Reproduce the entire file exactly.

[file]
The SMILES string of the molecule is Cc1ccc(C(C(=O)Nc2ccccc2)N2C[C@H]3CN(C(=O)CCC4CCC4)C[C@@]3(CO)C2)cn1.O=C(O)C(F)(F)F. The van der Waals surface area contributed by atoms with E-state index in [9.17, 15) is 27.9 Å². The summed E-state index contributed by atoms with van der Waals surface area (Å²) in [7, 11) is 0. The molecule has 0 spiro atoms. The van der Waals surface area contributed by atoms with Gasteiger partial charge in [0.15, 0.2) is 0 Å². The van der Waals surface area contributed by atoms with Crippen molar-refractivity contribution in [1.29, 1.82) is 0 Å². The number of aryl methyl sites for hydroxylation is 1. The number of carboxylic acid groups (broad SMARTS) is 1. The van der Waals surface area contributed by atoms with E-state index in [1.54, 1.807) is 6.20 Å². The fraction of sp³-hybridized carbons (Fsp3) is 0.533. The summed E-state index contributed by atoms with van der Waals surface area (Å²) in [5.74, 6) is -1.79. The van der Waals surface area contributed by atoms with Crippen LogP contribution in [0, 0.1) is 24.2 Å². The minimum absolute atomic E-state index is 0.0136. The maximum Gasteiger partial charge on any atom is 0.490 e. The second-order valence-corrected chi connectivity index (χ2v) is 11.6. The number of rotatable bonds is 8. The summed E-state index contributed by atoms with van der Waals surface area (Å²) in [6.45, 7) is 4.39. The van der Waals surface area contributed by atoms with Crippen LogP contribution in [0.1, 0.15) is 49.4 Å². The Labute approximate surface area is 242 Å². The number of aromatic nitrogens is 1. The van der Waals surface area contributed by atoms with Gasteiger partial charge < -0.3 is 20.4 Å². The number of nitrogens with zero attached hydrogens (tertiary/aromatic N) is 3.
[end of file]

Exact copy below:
The SMILES string of the molecule is Cc1ccc(C(C(=O)Nc2ccccc2)N2C[C@H]3CN(C(=O)CCC4CCC4)C[C@@]3(CO)C2)cn1.O=C(O)C(F)(F)F. The van der Waals surface area contributed by atoms with E-state index in [9.17, 15) is 27.9 Å². The summed E-state index contributed by atoms with van der Waals surface area (Å²) in [7, 11) is 0. The molecule has 0 spiro atoms. The van der Waals surface area contributed by atoms with Gasteiger partial charge in [0.15, 0.2) is 0 Å². The van der Waals surface area contributed by atoms with Crippen molar-refractivity contribution in [1.29, 1.82) is 0 Å². The number of aryl methyl sites for hydroxylation is 1. The number of carboxylic acid groups (broad SMARTS) is 1. The van der Waals surface area contributed by atoms with E-state index in [1.54, 1.807) is 6.20 Å². The fraction of sp³-hybridized carbons (Fsp3) is 0.533. The summed E-state index contributed by atoms with van der Waals surface area (Å²) in [5.74, 6) is -1.79. The van der Waals surface area contributed by atoms with Crippen LogP contribution in [0, 0.1) is 24.2 Å². The minimum absolute atomic E-state index is 0.0136. The maximum Gasteiger partial charge on any atom is 0.490 e. The second-order valence-corrected chi connectivity index (χ2v) is 11.6. The number of rotatable bonds is 8. The summed E-state index contributed by atoms with van der Waals surface area (Å²) in [6.45, 7) is 4.39. The van der Waals surface area contributed by atoms with Crippen LogP contribution in [0.1, 0.15) is 49.4 Å². The Labute approximate surface area is 242 Å². The number of aromatic nitrogens is 1. The van der Waals surface area contributed by atoms with Gasteiger partial charge < -0.3 is 20.4 Å². The number of nitrogens with zero attached hydrogens (tertiary/aromatic N) is 3.